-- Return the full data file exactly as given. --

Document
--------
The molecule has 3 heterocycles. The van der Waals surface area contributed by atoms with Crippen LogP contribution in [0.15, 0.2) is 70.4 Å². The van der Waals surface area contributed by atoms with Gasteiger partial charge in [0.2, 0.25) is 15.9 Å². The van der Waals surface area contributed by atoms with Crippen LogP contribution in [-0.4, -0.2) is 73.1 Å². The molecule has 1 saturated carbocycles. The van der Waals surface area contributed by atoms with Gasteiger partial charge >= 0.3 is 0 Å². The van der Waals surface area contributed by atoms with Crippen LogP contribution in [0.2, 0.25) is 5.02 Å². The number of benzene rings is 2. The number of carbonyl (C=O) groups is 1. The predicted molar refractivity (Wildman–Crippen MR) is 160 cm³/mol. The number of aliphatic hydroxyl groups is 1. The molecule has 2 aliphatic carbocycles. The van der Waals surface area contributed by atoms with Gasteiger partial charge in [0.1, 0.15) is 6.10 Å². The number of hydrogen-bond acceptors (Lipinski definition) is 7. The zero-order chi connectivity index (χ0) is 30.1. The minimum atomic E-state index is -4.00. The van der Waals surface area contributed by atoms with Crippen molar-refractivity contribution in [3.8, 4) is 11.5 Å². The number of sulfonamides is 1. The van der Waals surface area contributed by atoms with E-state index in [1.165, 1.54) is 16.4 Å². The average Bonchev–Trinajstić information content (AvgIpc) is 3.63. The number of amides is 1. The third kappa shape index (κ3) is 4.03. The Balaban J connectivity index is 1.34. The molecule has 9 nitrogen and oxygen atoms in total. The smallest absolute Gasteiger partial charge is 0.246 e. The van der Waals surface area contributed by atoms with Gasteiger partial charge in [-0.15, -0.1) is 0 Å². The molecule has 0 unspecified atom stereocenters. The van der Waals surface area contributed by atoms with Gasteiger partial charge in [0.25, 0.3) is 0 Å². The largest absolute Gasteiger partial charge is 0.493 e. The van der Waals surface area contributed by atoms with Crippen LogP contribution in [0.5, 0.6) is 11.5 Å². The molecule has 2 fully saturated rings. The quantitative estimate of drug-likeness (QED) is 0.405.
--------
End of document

The molecule has 3 heterocycles. The van der Waals surface area contributed by atoms with Crippen LogP contribution in [0.15, 0.2) is 70.4 Å². The van der Waals surface area contributed by atoms with Gasteiger partial charge in [0.2, 0.25) is 15.9 Å². The van der Waals surface area contributed by atoms with Crippen LogP contribution in [-0.4, -0.2) is 73.1 Å². The molecule has 1 saturated carbocycles. The van der Waals surface area contributed by atoms with Gasteiger partial charge >= 0.3 is 0 Å². The van der Waals surface area contributed by atoms with Crippen LogP contribution in [0.2, 0.25) is 5.02 Å². The number of benzene rings is 2. The number of carbonyl (C=O) groups is 1. The predicted molar refractivity (Wildman–Crippen MR) is 160 cm³/mol. The number of aliphatic hydroxyl groups is 1. The molecule has 2 aliphatic carbocycles. The van der Waals surface area contributed by atoms with Gasteiger partial charge in [0.1, 0.15) is 6.10 Å². The number of hydrogen-bond acceptors (Lipinski definition) is 7. The zero-order chi connectivity index (χ0) is 30.1. The minimum atomic E-state index is -4.00. The van der Waals surface area contributed by atoms with Crippen molar-refractivity contribution in [3.8, 4) is 11.5 Å². The number of sulfonamides is 1. The van der Waals surface area contributed by atoms with E-state index in [1.165, 1.54) is 16.4 Å². The average Bonchev–Trinajstić information content (AvgIpc) is 3.63. The number of amides is 1. The third kappa shape index (κ3) is 4.03. The Balaban J connectivity index is 1.34. The molecule has 9 nitrogen and oxygen atoms in total. The smallest absolute Gasteiger partial charge is 0.246 e. The van der Waals surface area contributed by atoms with Gasteiger partial charge in [-0.15, -0.1) is 0 Å². The molecule has 0 unspecified atom stereocenters. The van der Waals surface area contributed by atoms with Gasteiger partial charge in [0.25, 0.3) is 0 Å². The largest absolute Gasteiger partial charge is 0.493 e. The van der Waals surface area contributed by atoms with Crippen LogP contribution in [0.5, 0.6) is 11.5 Å². The molecule has 2 fully saturated rings. The quantitative estimate of drug-likeness (QED) is 0.405.